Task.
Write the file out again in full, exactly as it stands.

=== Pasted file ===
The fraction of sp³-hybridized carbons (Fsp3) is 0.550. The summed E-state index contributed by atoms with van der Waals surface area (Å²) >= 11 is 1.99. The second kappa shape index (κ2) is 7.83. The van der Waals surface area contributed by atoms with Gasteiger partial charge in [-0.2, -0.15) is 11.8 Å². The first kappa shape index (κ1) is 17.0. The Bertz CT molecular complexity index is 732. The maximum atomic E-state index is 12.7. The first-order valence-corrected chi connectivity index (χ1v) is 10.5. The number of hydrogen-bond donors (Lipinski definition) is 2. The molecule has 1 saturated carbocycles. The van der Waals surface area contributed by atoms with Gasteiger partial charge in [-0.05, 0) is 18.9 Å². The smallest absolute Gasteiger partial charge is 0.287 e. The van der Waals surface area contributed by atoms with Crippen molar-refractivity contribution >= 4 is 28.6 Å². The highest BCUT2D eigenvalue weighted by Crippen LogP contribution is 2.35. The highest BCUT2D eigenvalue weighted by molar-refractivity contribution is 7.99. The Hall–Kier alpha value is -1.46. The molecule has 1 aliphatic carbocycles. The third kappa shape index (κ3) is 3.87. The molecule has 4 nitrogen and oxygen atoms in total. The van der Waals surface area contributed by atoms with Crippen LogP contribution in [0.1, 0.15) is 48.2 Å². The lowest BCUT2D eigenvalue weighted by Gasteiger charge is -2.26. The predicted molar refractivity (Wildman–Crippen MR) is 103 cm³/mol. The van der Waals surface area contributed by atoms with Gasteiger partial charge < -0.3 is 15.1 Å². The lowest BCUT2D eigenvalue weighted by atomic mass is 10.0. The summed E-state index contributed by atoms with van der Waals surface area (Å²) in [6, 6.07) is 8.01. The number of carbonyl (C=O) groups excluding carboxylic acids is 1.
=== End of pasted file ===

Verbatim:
The fraction of sp³-hybridized carbons (Fsp3) is 0.550. The summed E-state index contributed by atoms with van der Waals surface area (Å²) >= 11 is 1.99. The second kappa shape index (κ2) is 7.83. The van der Waals surface area contributed by atoms with Gasteiger partial charge in [-0.2, -0.15) is 11.8 Å². The first kappa shape index (κ1) is 17.0. The Bertz CT molecular complexity index is 732. The maximum atomic E-state index is 12.7. The first-order valence-corrected chi connectivity index (χ1v) is 10.5. The number of hydrogen-bond donors (Lipinski definition) is 2. The molecule has 1 saturated carbocycles. The van der Waals surface area contributed by atoms with Gasteiger partial charge in [-0.05, 0) is 18.9 Å². The smallest absolute Gasteiger partial charge is 0.287 e. The van der Waals surface area contributed by atoms with Crippen molar-refractivity contribution >= 4 is 28.6 Å². The highest BCUT2D eigenvalue weighted by Crippen LogP contribution is 2.35. The highest BCUT2D eigenvalue weighted by molar-refractivity contribution is 7.99. The Hall–Kier alpha value is -1.46. The molecule has 1 aliphatic carbocycles. The third kappa shape index (κ3) is 3.87. The molecule has 4 nitrogen and oxygen atoms in total. The van der Waals surface area contributed by atoms with Crippen LogP contribution in [0.1, 0.15) is 48.2 Å². The lowest BCUT2D eigenvalue weighted by Gasteiger charge is -2.26. The predicted molar refractivity (Wildman–Crippen MR) is 103 cm³/mol. The van der Waals surface area contributed by atoms with Gasteiger partial charge < -0.3 is 15.1 Å². The lowest BCUT2D eigenvalue weighted by atomic mass is 10.0. The summed E-state index contributed by atoms with van der Waals surface area (Å²) in [6, 6.07) is 8.01. The number of carbonyl (C=O) groups excluding carboxylic acids is 1.